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Oximeter Alarm - What SPO2 Level for Safety?

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tiredofbeingtired +0 points · over 3 years ago Original Poster

I have been diagnosed with mild to moderate sleep apnea. I bought a pulse oximeter with an alarm as a measure of insurance/safety to wake me up if my SPO2 ever gets dangerously low.

I used the oximeter with alarm last night. Set the alarm at SPO2 level of 88% - it went off shortly after drifting off to sleep and saw the level was at 86%. Terrifying. I set the alarm at a lower level of 74 because I figured - what if I'm just going to get woken up every 20 minutes and not sleep a wink tonight? It took me a while to get back to sleep but the alarm never went off. I would wake periodically and check the oximeter, but it always showed something around 95. I don't know what the actual lowest SPO2 level was as I haven't had time to plug in the data and look at it.

Anybody know what a good alarm safety level is that I should be setting? I want to wake myself to prevent any catastrophic/emergency situations, but not prevent me from ever sleeping during the night. I have not been prescribed CPAP, only a dental appliance.

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wiredgeorge +0 points · over 3 years ago Sleep Enthusiast

I have a Pulse Oxymeter that looks like a wrist watch and records. I use it periodically to ensure my blood-oxygen levels are where they should be. Values under 90 are considered low. I will say that if you move around any, it disrupts the accuracy of the recording. It is hard to sit on the couch and watch TV (for me at least) without readings being disrupted and the most accurate are when I am perfectly still (as when asleep). If you move around at all and set the alarm, it will likely go off. I have never set the alarm and only focus on results after I am asleep. I am not sure being roused for alarms is productive for these reasons. Does your Pulse Oxymeter record? If so, look at the results in the AM after the machine has stopped recording and see if there are significant drops. If there are, these will either correlate to you AHI or you may need supplemental O2 but the alarms are likely generated by moving around would be my guess.

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tiredofbeingtired +0 points · over 3 years ago Original Poster

Thanks, wiredgeorge. Do you think it is life threatening that mine is going down to 86 when asleep? The oximeter is pretty secure - it doesn't seem to fluctuate even if I move around a lot, as I did wear it while watching TV to see where I am at (usually somewhere between 97-94). Is there an absolute minimum level I should be setting the alarm at to prevent life threatening situations? Understand you are (probably) not a doctor, but any anecdotal advice would be great.

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wiredgeorge +0 points · over 3 years ago Sleep Enthusiast

Low blood oxygen has a negative effect over time. Mine dipped into the low 70s numerous times during my sleep study. It had probably been doing this for years. I can say with absolute assurance that it didn't kill me as I am still kicking but I am also sure I was a lot smarter at 18 years old than I am today. Heck, at the early age, I knew everything as well. I doubt 86 is dangerous but prolonged 86 may start to have an effect. Lack of O2 to the brain and heart and other organs is the issue so try and correlate these sags in O2 saturation with your AHI. If you can, then that is the culprit but if not, time to talk with the doc if you are concerned. I am not sure what type Pulse Oxymeter you own but mine does produce bogus results if I move AT ALL and not just SPO2 but pulse readings.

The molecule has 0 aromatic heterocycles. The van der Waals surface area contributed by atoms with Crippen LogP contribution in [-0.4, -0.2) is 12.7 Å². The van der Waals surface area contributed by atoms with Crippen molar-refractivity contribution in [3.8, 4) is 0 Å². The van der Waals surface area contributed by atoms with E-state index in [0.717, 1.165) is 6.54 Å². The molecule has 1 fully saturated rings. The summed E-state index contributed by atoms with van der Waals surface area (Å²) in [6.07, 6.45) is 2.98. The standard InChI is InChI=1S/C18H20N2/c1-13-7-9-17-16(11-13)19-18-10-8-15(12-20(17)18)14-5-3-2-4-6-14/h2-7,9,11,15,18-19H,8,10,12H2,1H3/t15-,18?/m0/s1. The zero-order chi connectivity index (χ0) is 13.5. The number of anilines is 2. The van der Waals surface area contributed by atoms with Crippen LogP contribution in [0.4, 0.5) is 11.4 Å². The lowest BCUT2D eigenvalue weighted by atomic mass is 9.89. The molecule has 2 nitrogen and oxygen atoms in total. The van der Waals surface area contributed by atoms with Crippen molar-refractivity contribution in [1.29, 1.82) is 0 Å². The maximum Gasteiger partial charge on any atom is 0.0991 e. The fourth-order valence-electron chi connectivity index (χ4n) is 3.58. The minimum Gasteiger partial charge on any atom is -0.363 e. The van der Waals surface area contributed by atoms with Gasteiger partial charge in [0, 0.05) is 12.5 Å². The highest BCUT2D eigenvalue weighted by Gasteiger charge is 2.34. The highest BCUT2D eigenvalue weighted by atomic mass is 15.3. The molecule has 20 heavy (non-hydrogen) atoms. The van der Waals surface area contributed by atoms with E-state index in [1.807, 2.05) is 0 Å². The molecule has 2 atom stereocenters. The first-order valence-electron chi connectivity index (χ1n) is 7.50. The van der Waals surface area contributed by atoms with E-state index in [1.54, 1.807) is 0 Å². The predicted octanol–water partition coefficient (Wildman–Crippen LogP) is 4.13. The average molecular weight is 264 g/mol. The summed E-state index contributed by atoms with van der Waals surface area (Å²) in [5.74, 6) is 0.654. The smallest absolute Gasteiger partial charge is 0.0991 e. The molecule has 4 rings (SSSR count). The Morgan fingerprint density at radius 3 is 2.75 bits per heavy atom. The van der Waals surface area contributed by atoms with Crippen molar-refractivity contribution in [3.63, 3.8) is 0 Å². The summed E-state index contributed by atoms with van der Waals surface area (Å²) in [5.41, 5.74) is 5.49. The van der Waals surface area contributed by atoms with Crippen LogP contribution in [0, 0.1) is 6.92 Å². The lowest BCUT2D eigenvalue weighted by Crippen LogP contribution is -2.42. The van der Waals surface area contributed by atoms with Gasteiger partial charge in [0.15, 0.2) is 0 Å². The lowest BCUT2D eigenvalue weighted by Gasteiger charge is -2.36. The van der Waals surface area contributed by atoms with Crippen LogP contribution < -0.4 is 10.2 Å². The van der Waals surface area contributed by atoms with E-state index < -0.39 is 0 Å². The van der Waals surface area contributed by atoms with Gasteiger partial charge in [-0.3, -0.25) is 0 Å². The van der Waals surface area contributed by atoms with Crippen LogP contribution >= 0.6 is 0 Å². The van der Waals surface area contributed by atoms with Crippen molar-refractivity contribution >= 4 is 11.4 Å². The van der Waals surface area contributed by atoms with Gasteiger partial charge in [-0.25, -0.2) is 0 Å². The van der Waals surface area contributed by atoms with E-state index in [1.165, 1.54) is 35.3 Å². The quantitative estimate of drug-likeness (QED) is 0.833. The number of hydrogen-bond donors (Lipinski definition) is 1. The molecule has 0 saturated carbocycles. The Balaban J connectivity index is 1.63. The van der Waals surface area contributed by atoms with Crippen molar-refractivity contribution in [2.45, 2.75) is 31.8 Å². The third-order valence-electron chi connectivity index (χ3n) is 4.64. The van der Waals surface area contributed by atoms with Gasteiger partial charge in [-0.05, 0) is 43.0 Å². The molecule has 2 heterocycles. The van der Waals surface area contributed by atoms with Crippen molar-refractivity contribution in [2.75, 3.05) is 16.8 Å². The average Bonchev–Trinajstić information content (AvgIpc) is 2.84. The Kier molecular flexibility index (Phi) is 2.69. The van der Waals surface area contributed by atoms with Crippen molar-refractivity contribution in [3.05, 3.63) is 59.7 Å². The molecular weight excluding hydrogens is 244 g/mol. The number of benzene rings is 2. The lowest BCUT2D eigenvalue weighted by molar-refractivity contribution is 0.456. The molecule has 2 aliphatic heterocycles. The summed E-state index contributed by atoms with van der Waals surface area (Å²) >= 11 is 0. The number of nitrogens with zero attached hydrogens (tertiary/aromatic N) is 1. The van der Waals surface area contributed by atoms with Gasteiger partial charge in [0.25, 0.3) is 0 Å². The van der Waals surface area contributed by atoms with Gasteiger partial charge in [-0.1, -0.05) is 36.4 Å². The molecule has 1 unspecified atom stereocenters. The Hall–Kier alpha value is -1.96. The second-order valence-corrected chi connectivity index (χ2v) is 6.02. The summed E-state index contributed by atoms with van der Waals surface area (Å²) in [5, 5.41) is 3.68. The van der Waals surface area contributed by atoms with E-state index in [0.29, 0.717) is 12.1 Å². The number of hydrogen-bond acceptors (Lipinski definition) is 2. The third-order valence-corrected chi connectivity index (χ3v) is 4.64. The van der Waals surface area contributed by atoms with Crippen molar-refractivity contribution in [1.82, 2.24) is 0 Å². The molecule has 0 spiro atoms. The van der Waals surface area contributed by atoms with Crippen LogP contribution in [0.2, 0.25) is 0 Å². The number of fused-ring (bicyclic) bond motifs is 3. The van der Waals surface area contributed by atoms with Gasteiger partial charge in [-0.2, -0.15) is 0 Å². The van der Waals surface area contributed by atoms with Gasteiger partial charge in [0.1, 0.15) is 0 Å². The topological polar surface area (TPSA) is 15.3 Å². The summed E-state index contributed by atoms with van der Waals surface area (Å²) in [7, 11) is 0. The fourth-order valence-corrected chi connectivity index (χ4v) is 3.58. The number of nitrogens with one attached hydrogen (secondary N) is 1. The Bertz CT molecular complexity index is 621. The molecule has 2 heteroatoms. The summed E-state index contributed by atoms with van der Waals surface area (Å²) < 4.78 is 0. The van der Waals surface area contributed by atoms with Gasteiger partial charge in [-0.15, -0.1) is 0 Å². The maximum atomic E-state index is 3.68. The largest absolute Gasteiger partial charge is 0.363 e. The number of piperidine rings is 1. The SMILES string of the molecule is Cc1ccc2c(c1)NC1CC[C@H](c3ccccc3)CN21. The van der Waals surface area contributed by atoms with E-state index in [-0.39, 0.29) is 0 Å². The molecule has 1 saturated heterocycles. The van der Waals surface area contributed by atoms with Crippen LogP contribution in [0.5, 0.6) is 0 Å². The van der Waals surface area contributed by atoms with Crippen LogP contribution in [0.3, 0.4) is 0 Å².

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jnk +0 points · over 3 years ago

If you are desaturating at all, that indicates (1) that your dental appliance is not working and (2) that you need to be on CPAP.

A pulse-ox has some diagnostic value when used in conjunction with other data, but is has *zero *value for treatment purposes. Even when CPAP pressures are not sufficiently optimized to allow for good sleep, the pressures can still be efficiently preventing desaturations. In other words, during a titration, as a tech raises pressure(s), the saturation usually gets fixed at a lower pressure than what is required to fix sleep disturbance. So even if you weren't desaturating at all, that would not prove you were getting good sleep. On the other hand, a PAP machine with full efficacy data could give you data that would be of some use in discerning whether your sleep-breathing problem was being fully treated.

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sleeptech +1 point · over 3 years ago Sleep Enthusiast

You say "during a titration, as a tech raises pressure(s), the saturation usually gets fixed at a lower pressure than what is required to fix sleep disturbance"

In most cases this is incorrect. I am a tech who raises pressure during a titration and usually oxygen saturation is not fully stabilised at a lower pressure than is required to fix sleep disturbances. While this can be true occasionally, it is far more common that the pressure at which oxygen saturation is fully stabilised is the best one to fix sleep disturbance.

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jnk +1 point · over 3 years ago

Sorry, sleeptech. My wording was sloppy. I was referring to sustained desaturation, where a patient dips low and stays there for longer periods of time. That gets fixed at a lower PAP treatment pressure than what it takes to fix sleep. You don't stop titrating once the several-minute long desaturations are fixed, for example. I am NOT referring to the transient desats that lab equipment reports to indicate an event. Those events are often too quick or subtle for home-use oximeters to effectively detect and report anyway.

In other words, my point was that when a tech gets sustained saturation up out of the cellar and into the 90s, his work is not done yet, obviously. He still has to fix sleep. But yes, I agree wholeheartedly that fixing sleep requires using the continued monitoring of transient desats (and brain activity) with lab equipment for successfully establishing the best pressure for treating sleep.

The reason I mentioned it is that some patients truly believe that if their home pulse-ox isn't reporting sustained desats, that proves their sleep is fine or that their machine is perfectly adjusted. They forget that a good titration is about more than just preventing seriously-low and long desaturations that their home equipment records and reports.

Overnight pulse-ox alone to monitor desaturation can prove someone has a breathing problem during sleep. However, alone, it cannot be used to exclude the possibility of sleep-breathing troubles, since it is possible for breathing to disturb sleep without that showing up on recordings by a home pulse-ox.

Or as the experts put it: